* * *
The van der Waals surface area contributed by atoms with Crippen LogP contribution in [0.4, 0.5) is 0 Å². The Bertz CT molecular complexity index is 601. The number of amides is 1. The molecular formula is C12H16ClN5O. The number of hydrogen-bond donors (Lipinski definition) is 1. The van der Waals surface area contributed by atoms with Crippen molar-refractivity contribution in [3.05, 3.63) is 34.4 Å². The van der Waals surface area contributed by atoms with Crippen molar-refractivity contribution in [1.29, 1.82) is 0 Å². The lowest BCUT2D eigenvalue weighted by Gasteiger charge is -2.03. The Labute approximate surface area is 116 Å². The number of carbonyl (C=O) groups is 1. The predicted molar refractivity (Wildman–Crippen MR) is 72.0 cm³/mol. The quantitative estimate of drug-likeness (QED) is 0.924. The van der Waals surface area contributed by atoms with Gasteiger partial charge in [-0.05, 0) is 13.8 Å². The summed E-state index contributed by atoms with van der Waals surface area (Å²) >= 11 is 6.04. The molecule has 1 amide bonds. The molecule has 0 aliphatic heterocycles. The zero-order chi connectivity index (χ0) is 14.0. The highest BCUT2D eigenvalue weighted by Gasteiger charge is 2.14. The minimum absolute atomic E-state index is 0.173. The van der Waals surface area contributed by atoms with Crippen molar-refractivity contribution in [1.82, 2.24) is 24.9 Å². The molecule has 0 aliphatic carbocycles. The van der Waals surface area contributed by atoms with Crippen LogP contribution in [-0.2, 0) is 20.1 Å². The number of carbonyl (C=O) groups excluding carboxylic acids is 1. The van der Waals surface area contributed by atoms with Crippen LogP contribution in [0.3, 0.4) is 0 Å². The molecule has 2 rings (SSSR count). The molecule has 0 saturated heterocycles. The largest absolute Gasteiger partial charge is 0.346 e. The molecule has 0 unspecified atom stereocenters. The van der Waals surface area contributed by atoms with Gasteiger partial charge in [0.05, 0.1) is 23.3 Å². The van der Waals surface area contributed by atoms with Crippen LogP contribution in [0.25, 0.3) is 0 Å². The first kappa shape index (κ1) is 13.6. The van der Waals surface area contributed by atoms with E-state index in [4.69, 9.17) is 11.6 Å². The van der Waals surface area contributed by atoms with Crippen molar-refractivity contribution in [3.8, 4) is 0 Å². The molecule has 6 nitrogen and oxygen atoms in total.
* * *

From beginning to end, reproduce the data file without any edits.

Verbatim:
The van der Waals surface area contributed by atoms with Crippen LogP contribution in [0.4, 0.5) is 0 Å². The Bertz CT molecular complexity index is 601. The number of amides is 1. The molecular formula is C12H16ClN5O. The number of hydrogen-bond donors (Lipinski definition) is 1. The van der Waals surface area contributed by atoms with Crippen molar-refractivity contribution in [3.05, 3.63) is 34.4 Å². The van der Waals surface area contributed by atoms with Crippen molar-refractivity contribution in [1.29, 1.82) is 0 Å². The lowest BCUT2D eigenvalue weighted by Gasteiger charge is -2.03. The Labute approximate surface area is 116 Å². The number of carbonyl (C=O) groups is 1. The predicted molar refractivity (Wildman–Crippen MR) is 72.0 cm³/mol. The quantitative estimate of drug-likeness (QED) is 0.924. The van der Waals surface area contributed by atoms with Gasteiger partial charge in [-0.05, 0) is 13.8 Å². The summed E-state index contributed by atoms with van der Waals surface area (Å²) >= 11 is 6.04. The molecule has 1 amide bonds. The molecule has 0 aliphatic heterocycles. The zero-order chi connectivity index (χ0) is 14.0. The highest BCUT2D eigenvalue weighted by Gasteiger charge is 2.14. The minimum absolute atomic E-state index is 0.173. The van der Waals surface area contributed by atoms with Crippen molar-refractivity contribution in [1.82, 2.24) is 24.9 Å². The molecule has 0 aliphatic carbocycles. The van der Waals surface area contributed by atoms with Crippen LogP contribution in [-0.2, 0) is 20.1 Å². The number of carbonyl (C=O) groups excluding carboxylic acids is 1. The van der Waals surface area contributed by atoms with Crippen LogP contribution in [0.3, 0.4) is 0 Å². The molecule has 2 rings (SSSR count). The molecule has 0 saturated heterocycles. The largest absolute Gasteiger partial charge is 0.346 e. The molecule has 0 unspecified atom stereocenters. The van der Waals surface area contributed by atoms with Gasteiger partial charge in [0.05, 0.1) is 23.3 Å². The van der Waals surface area contributed by atoms with Crippen LogP contribution in [0.25, 0.3) is 0 Å². The first kappa shape index (κ1) is 13.6. The van der Waals surface area contributed by atoms with E-state index in [4.69, 9.17) is 11.6 Å². The van der Waals surface area contributed by atoms with Crippen molar-refractivity contribution in [3.8, 4) is 0 Å². The molecule has 6 nitrogen and oxygen atoms in total.